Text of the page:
It is not uncommon for people to falsely claim to be residents of Oregon.
This has nothing to do with one’s legal status in the USA.
There are many reasons to falsely claim residence. One of the most common is in order to register a car or RV in Oregon, saving sales tax in some other state. Similarly, if a person actually lives in a state where personal property tax is significant, this can be a reason for falsely claiming residence in Oregon.
As an example, if a person buys a $40,000 car in Colorado, and registers it there, he or she will have to pay significant sales tax. In Colorado Springs, the total sales tax rate is 8.25 percent. This means the sales tax on a $40,000 car in Colorado Springs in 2017 would be $3,300.
As another example, there are states where, instead of charging significant amounts of state income tax, states fund themselves in part through personal property taxes, which can be a significant amount per year for a luxury car, or an expensive RV. In Arlington, Virginia, for example, one would pay $1,610 per year on a $40,000 car in 2017, and $10,000 per year on a $200,000 motor home.
Falsely claiming residence in Oregon, and registering a car here, can have all sorts of negative consequences.
First, and most commonly, this can lead to charges of tax fraud - and it is important to remember that tax fraud is what the authorities finally got Al Capone on.
It is not unlikely that one will be caught in this kind of tax fraud, either.
If one annoys a neighbor or a co-worker, it is very easy for this neighbor or co-worker to call in a report to the authorities.
Even if a co-worker or neighbor is not annoyed by anything else, they might be annoyed by the fact that they are paying their taxes, but someone who improperly registers their car in Oregon is not paying their fair share of state taxes.
In addition, if a driver is pulled over, and supplies a driver’s license and/or registration and/or insurance with false addresses to police, the driver can find himself or herself in serious trouble. It is not unlikely that an officer would discover this issue, either, even if all of these three documents show the same home address in Oregon. Officers commonly ask where someone is going when they are pulled over, and if the answer seems to indicate that the person lives and works in the jurisdiction where they are, but they claim an address in Oregon, this can cause an officer to pursue the matter further.
In addition, there is always the risk that there will be a car accident. If it is a bad accident, and the insurance company stands to have to make a significant payout, the insurance company will have good cause to investigate ways in which it may be able to avoid this payout. The fact that there was fraud in applying for (or retaining) insurance coverage could well invalidate the insurance.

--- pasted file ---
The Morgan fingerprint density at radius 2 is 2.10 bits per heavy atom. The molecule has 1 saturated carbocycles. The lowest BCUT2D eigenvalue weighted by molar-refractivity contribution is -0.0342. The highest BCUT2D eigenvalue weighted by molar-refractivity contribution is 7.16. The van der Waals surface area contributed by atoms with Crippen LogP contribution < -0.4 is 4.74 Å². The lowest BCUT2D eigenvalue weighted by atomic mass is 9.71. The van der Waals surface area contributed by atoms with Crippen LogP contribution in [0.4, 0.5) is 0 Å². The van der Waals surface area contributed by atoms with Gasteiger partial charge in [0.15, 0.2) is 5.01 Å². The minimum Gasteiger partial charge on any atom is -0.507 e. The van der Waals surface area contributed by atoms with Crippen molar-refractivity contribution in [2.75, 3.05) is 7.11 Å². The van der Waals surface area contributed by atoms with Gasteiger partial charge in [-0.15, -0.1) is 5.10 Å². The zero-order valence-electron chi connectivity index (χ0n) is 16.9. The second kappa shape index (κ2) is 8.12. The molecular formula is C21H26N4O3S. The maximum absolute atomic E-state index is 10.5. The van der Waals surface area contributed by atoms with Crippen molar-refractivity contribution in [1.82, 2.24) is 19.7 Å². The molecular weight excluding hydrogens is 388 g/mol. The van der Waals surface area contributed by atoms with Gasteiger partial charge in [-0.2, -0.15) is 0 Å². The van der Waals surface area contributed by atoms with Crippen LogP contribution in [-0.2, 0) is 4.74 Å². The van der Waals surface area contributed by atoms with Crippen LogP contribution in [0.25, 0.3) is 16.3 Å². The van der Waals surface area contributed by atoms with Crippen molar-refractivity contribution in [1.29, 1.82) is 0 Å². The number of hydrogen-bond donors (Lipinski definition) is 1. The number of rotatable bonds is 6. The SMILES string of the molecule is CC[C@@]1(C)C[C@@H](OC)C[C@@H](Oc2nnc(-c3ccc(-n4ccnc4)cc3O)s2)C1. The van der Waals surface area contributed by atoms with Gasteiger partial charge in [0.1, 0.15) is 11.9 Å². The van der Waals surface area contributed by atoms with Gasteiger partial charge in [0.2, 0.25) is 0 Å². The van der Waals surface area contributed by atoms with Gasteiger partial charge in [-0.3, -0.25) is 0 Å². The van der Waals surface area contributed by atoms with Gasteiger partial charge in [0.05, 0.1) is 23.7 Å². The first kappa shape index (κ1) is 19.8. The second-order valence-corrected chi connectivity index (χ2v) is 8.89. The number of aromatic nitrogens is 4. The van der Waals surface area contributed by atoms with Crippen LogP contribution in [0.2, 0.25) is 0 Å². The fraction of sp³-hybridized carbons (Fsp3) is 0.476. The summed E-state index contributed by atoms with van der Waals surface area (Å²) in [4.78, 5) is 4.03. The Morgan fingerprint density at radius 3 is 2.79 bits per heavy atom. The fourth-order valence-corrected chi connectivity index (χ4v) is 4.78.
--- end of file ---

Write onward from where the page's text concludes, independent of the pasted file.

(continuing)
This, of course, could have consequences that might be even more serious than the financial consequences of mere tax fraud.
There is also the issue that Oregon has an approximately 10 percent income tax, so if the individual is in receipt of income of any sort, including capital gains, and including retirement income, the person who claims Oregon residence for purposes of registering a vehicle in Oregon had better be filing and paying income taxes in Oregon.
The fact that someone still owns property in Oregon, grew up in Oregon, and/or intends to return to Oregon at some point in the future is usually not a defense to the act of improperly registering a vehicle in Oregon.
Further, the failure to update a driver’s license can also have serious consequences, not least of which may be suspension of that driver’s license - which the driver might not even know about, but which will surely show up as an additional charge if the person gets a ticket that bounces from the former address, for example.
Driving on a suspended license can result in warrants. A suspension can also result in very expensive insurance consequences, even after a valid driver’s license is re-obtained.
While there often are exemptions for a variety of individuals, including military members, students, and sometimes people who are on temporary medium term work assignments from an Oregon employer, if one does not fit into one of the exemptions allowed by whatever jurisdiction they are living in, the consequences of falsely claiming Oregon residence, and improperly registering a vehicle in Oregon can be significant.
Steven A. Heinrich
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